A blink on the Auditor General’s reports costing public funds

By Precious Msosa

As a simple background, the office of the Auditor General was established by the constitution with the mandate to: “audit and report on the public accounts of Malawi, and shall exercise such other powers in relation to the public accounts and the accounts of public authorities and bodies as prescribed by an Act of Parliament, in so far as they are compatible with the principal duties of that office.”

It is also expected of this office to submit reports at least once a year to the National Assembly through the Minister of Finance, not later than the first meeting of the National Assembly after the completion of the report.
It is therefore the obligation of Parliament through Public Accounts Committee (PAC) to scrutinize them and make necessary recommendations which among them are referring matters that smacks of corruption to the Anti-Corruption Bureau (ACB) for possible prosecution.

Kandodo: We inherited a backlog of audit reports

As clearly as highlighted in the status quo, it is therefore unfortunate that PAC is still sitting on the audit reports from 2013 to 20 16, according to a February 2018 report by OXFAM titled ‘analysis of public audit reporting in Malawi.’

“Although the reports for the year ended 30 June 2012, 2013, 2014, 2015 and 2016 have been submitted to Parliament, PAC has only reviewed the Auditor General’s reports for the year ended 30 June 2012. This means reports for the year ended 30 June 2013 to 2016 are not approved by Parliament and no further action can be taken,” the report says.
With such a backlog, the report fears that there is a “strong risk that the Malawi Government audit function may not achieve its intended mandate of safeguarding government’s resources.”

This is vindicated in so many cases where several government institutions have been on record to have abused the taxpayer’s money. For instance, in the 2016 audit of the Ministry of Agriculture, Irrigation and Water Development, the report says “the audit disclosed weaknesses in financial and internal controls that led to the alleged loss of public resources amounting to K225,175,592.76.”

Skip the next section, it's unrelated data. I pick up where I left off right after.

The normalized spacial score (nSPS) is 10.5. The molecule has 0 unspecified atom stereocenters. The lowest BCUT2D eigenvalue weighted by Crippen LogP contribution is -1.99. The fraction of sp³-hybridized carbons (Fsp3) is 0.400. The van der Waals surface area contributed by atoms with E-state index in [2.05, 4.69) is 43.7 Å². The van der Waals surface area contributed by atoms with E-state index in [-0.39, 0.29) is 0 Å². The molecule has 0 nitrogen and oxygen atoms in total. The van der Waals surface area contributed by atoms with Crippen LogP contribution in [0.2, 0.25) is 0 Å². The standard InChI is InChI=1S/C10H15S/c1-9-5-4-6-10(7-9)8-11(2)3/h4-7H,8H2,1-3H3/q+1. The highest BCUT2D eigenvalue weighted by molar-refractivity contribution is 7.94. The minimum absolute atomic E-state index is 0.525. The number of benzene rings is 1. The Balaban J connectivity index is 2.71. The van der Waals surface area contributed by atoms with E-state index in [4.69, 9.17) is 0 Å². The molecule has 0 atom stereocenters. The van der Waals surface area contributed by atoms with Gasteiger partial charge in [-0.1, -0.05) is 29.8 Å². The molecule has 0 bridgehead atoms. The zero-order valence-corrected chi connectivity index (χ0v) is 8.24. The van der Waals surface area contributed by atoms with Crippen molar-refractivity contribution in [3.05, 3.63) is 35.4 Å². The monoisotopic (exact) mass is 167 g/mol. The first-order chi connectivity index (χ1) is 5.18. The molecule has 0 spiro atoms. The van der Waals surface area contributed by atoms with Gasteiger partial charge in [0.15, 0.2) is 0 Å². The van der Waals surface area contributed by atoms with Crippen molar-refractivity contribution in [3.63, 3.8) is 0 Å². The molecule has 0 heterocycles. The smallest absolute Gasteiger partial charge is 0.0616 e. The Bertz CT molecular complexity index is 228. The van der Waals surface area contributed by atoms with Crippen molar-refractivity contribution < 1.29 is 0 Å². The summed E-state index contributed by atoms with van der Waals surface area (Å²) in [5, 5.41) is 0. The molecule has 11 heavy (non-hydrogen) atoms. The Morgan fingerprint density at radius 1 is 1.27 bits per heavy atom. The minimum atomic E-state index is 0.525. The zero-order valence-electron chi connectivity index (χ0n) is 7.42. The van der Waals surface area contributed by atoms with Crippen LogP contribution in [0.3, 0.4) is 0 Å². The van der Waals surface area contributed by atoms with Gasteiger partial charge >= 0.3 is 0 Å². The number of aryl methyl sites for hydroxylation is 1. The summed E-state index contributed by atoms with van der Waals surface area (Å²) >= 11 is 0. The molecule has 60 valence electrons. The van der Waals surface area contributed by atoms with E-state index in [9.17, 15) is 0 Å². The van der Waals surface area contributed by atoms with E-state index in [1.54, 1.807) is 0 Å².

Such are the lapses that are prevalent in the government system and the bolts can only be tightened if necessary steps are taken. These steps among them may include PAC making timely reviews and recommendations on the suspected ‘fraud’ motives pointed out in audit reports so that the culprits are brought to book. This can only be the best way of sending a strong signal to those squandering public funds.

But with a pile of reports gathering dust at Parliament, is the nature and fundamental principles of national audits which is to have the queries resolved efficiently being achieved?

PAC’s Chairperson Ken Kandondo conceded that the current cohort of the committee inherited a backlog of audit reports which they are however trying to clear as quickly as possible.

“In an ideal situation, PAC ought to be dealing with current issues. Needless to say there are budgetary constraints that restrict the amount of time that PAC can meet in any financial year. That notwithstanding, we are doing our best to clear the backlog,” said Kandondo who at the time of the interview last month his committee was reviewing the 2018 reports.

In addition to the budget limitations that hinder the committee’s regular meetings, the chairperson also disclosed that PAC is also tasked with other investigations as well as auditing local councils.

Kandodo agrees with the OXFAM report that the delays by PAC to attend to the audits are not helpful because they compromise adherence to internal controls.

“Of course regular audits would help to ensure adherence to internal controls. In that regard, such delays are not helpful at all,” he said.
However, the report bemoans lack of capacity among the committee’s members and therefore recommends a deliberate financial and audit competencies in the selection of the members.

“Nevertheless, without limiting the knowledge of the members in audit and financial matters, absence of a strong technical assistance to the committee on financial and audit matters incapacitates the committee’s ability to adequately scrutinize matters before them,” reads part of the recommendations.

But all in all, if the public resources are to be safeguarded, there is need for a strong will from all the responsible stakeholders like PAC, ACB and of course the Treasury.

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